All your work is going to be judged by him. Your reputation and the future are in his hands. All your work is for him, and the fate of nations and humanity is also in his hands.

So it might be well to pay him some attention now.[8]


The book received a mixed reception from critics. Writing in the Daily Telegraph, Ludovic Kennedy said that the book describes Chenevix-Trench's career with considerable "affection", while not shying away from revealing "many uncomfortable home truths". Kennedy has a few "quibbles" with the book, particularly its over-use of clichés, but concludes that Chenevix-Trench, who he said "never bore a grudge", would have approved despite the flaws. Kennedy also titles his review with the words of Chenevix-Trench, who joked of his own tenure at Eton—"endearingly", according to Kennedy—"In some ways I'm too small a man in too big a job."[9]

Another positive voice was Lorn Macintyre, writing in the Herald, who said that the book gives "an honest insight into the public school system with all its imperfections". He further comments that although Peel reveals some things that are "disturbing", he also shows Chenevix-Trench's "dedication to high academic standards, to the all-round development of a young person despite his use of the rod".[10]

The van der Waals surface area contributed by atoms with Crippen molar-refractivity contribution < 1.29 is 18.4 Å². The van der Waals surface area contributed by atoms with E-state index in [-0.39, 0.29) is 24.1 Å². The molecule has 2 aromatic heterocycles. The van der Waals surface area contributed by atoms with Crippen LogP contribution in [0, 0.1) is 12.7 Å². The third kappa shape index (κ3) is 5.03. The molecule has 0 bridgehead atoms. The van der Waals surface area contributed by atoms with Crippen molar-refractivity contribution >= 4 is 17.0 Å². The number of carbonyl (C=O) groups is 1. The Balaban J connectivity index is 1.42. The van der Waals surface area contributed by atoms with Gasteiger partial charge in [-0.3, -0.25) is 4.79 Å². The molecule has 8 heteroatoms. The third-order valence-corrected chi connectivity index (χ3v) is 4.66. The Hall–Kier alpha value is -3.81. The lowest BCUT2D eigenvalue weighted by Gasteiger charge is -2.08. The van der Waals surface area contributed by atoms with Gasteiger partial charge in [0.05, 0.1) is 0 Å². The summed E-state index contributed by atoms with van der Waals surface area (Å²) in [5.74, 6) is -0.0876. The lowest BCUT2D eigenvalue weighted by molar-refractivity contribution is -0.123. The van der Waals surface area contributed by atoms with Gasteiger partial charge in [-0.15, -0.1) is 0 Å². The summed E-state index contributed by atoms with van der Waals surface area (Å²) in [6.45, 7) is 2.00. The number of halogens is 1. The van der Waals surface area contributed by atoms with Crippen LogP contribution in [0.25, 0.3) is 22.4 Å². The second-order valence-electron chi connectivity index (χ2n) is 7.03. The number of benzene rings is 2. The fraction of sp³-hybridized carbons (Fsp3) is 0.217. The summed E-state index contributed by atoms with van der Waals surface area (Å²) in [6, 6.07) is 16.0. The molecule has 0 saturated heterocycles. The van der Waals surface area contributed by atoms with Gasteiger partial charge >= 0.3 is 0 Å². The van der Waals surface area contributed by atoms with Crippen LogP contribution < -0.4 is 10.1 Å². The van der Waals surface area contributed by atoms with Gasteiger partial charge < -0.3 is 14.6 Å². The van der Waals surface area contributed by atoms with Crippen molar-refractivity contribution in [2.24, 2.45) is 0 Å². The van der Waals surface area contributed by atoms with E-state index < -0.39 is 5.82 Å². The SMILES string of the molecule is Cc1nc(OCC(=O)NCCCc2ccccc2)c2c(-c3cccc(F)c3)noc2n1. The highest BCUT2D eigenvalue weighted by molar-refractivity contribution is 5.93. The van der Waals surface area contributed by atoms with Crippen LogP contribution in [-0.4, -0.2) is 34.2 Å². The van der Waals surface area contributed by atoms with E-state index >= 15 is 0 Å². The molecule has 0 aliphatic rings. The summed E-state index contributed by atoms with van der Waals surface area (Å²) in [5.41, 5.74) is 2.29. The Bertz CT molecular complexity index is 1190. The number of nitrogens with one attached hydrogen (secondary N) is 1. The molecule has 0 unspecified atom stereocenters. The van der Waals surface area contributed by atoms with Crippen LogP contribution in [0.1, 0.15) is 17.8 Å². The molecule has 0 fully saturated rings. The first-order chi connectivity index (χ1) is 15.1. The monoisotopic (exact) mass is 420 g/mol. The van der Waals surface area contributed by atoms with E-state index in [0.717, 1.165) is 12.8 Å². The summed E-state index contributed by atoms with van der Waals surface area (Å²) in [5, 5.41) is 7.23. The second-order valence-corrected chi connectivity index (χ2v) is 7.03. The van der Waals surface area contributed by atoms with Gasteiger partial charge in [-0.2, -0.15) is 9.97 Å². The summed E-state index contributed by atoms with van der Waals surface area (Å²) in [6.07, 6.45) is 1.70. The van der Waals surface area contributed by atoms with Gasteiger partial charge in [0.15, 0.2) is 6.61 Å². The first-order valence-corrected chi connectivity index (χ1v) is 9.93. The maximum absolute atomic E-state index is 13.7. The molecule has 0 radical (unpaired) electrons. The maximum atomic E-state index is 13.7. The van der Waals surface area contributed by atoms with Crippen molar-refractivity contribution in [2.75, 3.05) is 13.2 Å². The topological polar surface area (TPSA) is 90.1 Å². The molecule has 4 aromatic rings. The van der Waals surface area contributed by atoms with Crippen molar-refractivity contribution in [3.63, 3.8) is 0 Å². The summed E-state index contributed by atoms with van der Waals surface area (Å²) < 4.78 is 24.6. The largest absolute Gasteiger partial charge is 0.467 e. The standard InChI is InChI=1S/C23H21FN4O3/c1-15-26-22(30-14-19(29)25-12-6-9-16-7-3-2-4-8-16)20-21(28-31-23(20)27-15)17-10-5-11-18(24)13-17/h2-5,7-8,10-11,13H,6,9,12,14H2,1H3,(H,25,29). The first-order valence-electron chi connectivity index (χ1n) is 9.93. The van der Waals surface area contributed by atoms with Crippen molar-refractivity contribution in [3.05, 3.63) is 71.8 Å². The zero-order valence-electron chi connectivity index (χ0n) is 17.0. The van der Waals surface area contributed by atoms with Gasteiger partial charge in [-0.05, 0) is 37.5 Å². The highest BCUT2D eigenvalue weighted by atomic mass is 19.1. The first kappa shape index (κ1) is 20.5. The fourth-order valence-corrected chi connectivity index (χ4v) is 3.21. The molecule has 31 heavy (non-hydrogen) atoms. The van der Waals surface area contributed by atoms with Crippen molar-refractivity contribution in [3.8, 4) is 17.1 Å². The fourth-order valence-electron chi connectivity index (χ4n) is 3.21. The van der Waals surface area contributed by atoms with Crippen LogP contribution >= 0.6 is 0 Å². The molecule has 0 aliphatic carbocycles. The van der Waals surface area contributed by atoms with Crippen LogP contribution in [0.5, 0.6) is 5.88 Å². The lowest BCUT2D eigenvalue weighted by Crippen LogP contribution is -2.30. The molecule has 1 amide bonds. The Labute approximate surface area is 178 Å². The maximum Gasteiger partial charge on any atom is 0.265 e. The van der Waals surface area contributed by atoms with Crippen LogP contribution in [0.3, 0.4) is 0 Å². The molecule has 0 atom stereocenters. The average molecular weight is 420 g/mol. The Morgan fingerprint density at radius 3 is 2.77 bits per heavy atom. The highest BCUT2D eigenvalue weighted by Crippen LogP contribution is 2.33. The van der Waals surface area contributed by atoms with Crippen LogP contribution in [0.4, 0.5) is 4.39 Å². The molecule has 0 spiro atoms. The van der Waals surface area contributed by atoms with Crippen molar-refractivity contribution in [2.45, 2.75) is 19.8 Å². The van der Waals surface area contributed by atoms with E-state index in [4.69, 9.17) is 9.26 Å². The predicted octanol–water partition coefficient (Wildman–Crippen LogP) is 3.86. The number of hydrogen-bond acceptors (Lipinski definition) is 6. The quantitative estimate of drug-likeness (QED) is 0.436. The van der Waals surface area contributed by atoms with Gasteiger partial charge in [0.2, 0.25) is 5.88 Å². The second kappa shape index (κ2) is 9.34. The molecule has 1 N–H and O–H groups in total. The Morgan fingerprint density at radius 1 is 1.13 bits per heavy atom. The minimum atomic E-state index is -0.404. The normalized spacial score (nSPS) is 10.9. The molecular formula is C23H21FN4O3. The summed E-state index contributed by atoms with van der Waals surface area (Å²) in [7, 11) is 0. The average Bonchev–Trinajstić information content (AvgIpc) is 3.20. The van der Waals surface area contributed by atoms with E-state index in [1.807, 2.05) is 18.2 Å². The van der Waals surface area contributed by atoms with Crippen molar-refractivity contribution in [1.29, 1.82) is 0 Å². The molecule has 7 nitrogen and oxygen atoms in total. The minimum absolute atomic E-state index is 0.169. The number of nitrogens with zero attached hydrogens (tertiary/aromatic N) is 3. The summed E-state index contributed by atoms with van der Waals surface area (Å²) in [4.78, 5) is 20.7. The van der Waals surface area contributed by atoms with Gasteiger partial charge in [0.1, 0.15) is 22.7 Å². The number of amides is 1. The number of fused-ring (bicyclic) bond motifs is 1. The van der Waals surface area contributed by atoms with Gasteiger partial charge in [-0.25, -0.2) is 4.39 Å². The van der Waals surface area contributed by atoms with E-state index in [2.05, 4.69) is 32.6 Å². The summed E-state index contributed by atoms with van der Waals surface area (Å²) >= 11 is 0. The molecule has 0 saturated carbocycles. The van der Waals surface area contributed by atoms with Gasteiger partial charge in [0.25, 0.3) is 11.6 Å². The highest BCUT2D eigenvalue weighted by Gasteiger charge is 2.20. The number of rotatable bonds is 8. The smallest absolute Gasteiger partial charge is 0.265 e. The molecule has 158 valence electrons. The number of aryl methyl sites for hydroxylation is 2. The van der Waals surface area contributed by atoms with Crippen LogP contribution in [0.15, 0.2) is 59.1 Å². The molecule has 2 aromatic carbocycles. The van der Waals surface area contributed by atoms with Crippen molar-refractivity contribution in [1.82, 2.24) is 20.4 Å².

Simon Heffer, writing in the Daily Mail, said that Peel "does not write with sufficient detachment" or rigorously enough, but that the book will be of great interest to those who want to know "what is really wrong with the British Establishment"—Heffer made it clear that he felt Chenevix-Trench should never have been Headmaster of Eton in the first place, and that other people's appointments in the "British Establishment" were equally flawed.[6] Paul Foot wrote a personal recollection for the Diary section of the London Review of Books, reprinted in the Guardian, in which he described the book as "a wretched hagiography, full of clichés and bad jokes", and objected to its portrayal of Chenevix-Trench as "a heroic figure".[5]


  1. ^ Card, Tim (1994). Eton Renewed. London: John Murray. ISBN 0-7195-5309-1
  2. ^ "Sir, the sadist". The Guardian. September 4, 1996. p. 2.
  3. ^ Victor, Peter (1 May 1994). "Where to send your children to school if you want them beaten". The Independent on Sunday. London. Retrieved 30 March 2013.
  4. ^ Peterborough (31 August 1996). "Downfall of the 'Eton flogger'". The Daily Telegraph.
  5. ^ a b Foot, Paul (5 September 1996). "Diary". London Review of Books. p. 25. Retrieved 29 March 2013.
  6. ^ a b Heffer, Simon (27 July 1996). "Beaten by Eton: The Land of Lost Content: The biography of Anthony Chenevix-Trench by Mark Peel". Daily Mail  – via HighBeam Research (subscription required). London. Retrieved 3 December 2012.
  7. ^ Peel, Mark (1996). The land of lost content: the biography of Anthony Chenevix-Trench. Edinburgh: Pentland Press. pp. 237–240. ISBN 1-85821-400-9.
  8. ^ Peel, Mark (1996). The land of lost content: the biography of Anthony Chenevix-Trench. Edinburgh: Pentland Press. p. 240. ISBN 1-85821-400-9.
  9. ^ Kennedy, Ludovic (September 1996). "Too small a man in too big a job?". Daily Telegraph.
  10. ^ Macintyre, Lorn (29 July 1996). "Honest insight into the public school system". The Herald. Glasgow. Retrieved 9 May 2013.